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Tackling Marine Debris in the 21st Century
and slow thermal oxidation (Gregory and Andrady, 2003), which slowly physically break down the plastics. However, even in smaller pieces, the plastic remains a persistent pollution problem. Though placing the debris in a landfill can be a potentially inexpensive and technologically feasible method of management, because the DFG does not biodegrade, the material occupies landfill airspace indefinitely. In isolated places like Dutch Harbor, this can fill landfills relatively quickly, which creates disposal problems for DFG as well as other wastes.
The purpose of this appendix is to provide potential waste management options for fishing gear. Infrastructure related to waste management at ports and on ships has been previously addressed by the National Research Council (1995), which found that fishing vessels create the third largest quantity of waste (by mass) of the various categories of ships defined (behind recreational and day boats) with a generation rate of 1.85 kg per person per day. Recommendations from the National Research Council included a national infrastructure for the collection and management (recycling and disposal) of old DFG (National Research Council, 1995).
Various options for management of waste on ships are outlined by Hutto (2001); however, this appendix specifically focuses on management of waste fishing gear. After a brief discussion of the composition of fishing gear and waste management, various management and disposal technologies (other than landfilling) for fishing gear, particularly DFG, are described. Table E.1 summarizes these various options and compares them based on their current applicability, feasibility, and requirements.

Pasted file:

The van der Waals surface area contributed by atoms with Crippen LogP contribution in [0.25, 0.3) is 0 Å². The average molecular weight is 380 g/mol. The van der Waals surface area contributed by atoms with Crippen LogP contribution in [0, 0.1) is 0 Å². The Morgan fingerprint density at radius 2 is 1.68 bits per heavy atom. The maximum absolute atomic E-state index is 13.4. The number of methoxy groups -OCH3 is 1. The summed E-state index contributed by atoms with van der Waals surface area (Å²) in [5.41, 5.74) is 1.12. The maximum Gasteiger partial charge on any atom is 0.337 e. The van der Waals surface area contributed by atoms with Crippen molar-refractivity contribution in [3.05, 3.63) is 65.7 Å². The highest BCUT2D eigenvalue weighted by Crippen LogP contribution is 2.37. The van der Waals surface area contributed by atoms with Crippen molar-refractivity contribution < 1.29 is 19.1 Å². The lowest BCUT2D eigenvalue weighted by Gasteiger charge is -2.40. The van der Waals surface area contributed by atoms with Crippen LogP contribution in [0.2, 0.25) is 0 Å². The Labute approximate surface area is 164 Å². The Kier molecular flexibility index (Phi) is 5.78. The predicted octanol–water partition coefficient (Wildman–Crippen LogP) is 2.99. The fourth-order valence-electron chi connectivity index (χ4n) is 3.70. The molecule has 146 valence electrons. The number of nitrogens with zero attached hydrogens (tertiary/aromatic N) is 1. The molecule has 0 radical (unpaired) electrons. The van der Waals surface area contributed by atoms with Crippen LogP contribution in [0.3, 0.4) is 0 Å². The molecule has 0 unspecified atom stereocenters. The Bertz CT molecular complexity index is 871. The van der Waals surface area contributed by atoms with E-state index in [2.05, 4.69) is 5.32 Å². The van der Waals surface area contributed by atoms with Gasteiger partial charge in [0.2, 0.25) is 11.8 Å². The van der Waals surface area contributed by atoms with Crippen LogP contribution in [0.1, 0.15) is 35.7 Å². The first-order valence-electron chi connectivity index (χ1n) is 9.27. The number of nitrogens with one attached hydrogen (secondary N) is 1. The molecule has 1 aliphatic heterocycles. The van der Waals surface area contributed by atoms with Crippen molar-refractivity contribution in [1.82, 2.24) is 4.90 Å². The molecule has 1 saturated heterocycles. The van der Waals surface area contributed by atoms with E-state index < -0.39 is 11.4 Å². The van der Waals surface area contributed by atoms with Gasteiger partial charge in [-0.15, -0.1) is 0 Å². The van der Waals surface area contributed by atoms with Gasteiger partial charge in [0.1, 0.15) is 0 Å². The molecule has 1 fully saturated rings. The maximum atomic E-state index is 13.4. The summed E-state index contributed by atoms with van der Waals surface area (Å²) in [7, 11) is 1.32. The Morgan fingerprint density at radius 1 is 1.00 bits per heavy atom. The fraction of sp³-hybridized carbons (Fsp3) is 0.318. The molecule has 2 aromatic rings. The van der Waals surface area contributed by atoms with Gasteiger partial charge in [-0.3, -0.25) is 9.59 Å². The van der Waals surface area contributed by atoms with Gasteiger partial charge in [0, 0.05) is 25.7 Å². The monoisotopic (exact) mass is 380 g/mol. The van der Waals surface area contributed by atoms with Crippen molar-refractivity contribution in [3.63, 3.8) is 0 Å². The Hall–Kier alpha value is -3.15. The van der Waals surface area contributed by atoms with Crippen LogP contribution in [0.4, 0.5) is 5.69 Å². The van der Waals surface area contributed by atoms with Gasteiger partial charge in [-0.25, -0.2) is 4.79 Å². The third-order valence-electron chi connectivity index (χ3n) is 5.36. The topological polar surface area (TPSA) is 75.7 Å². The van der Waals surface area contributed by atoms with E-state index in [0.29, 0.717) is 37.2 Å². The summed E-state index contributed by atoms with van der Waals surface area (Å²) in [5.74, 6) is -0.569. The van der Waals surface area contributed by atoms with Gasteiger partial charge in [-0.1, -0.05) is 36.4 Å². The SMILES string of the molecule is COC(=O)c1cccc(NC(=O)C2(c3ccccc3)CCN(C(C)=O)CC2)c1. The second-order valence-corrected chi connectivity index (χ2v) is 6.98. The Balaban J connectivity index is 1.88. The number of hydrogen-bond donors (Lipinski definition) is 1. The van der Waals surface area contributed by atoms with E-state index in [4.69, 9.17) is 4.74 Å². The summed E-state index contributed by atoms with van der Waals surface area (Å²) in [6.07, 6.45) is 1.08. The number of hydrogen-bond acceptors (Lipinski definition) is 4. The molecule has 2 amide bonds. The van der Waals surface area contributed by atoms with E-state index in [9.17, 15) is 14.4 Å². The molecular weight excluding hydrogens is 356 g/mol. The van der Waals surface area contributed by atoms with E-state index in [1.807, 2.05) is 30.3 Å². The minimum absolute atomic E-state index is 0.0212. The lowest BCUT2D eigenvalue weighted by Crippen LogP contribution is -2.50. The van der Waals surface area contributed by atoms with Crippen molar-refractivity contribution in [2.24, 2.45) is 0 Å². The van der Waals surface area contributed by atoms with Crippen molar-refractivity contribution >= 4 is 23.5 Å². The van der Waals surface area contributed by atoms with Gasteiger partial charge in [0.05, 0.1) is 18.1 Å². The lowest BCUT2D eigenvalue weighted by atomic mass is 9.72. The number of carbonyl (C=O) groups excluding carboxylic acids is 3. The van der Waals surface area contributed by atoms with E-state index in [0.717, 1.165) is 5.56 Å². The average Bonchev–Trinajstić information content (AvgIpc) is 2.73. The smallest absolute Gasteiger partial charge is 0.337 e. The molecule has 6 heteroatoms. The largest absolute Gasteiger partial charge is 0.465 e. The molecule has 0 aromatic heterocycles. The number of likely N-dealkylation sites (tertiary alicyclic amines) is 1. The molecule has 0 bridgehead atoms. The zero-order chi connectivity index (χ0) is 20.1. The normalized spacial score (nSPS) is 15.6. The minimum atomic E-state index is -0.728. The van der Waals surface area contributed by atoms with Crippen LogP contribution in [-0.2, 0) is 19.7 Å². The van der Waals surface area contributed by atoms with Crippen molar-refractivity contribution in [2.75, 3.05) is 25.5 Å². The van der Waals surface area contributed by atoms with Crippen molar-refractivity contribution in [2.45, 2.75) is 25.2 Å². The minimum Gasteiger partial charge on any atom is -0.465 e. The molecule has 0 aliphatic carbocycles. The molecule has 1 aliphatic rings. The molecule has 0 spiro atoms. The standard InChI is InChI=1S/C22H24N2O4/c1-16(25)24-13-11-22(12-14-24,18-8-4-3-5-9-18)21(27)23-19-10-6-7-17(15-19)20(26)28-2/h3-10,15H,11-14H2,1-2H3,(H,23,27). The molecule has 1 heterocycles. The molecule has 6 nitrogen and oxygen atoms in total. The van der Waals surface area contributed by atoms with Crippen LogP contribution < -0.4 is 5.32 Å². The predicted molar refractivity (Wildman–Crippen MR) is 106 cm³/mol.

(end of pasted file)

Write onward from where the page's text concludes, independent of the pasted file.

COMPOSITION OF FISHING GEAR WASTE STREAM
There has been extensive collection and identification of DFG throughout the world (Dagli et al., 1990; Kiessling, 2003; Timmers et al., 2005). Fishing gear was historically composed of natural fibers; nets were composed of cotton flax and hemp (Timmers et al., 2005). When invented, synthetic fibers had many advantages over natural fibers, including durability. This durability also makes DFG persist in the environment. Various studies have been conducted on the composition of DFG—primarily nets. Gregory and Andrady (2003) note that synthetic yarns used in fishing gear include nylon 6, nylon 66, polyester, polyethylene, polypropylene, polyvinyl chloride, polyvinylidene chloride, and polyvinyl acetate. Dagli et al. (1990) collected 1,000 kg of DFG to examine the gear for potential recycling of plastic. Of the 1,000 kg collected, 550 kg represented 49 separate items, including individual nets, individual lines, net combinations, and net/line combinations. The nets were composed of nylon 6, nylon 66, and high-density polyethylene (HDPE); lines were composed of mostly polypropylene. The study also found that nylons could be coated with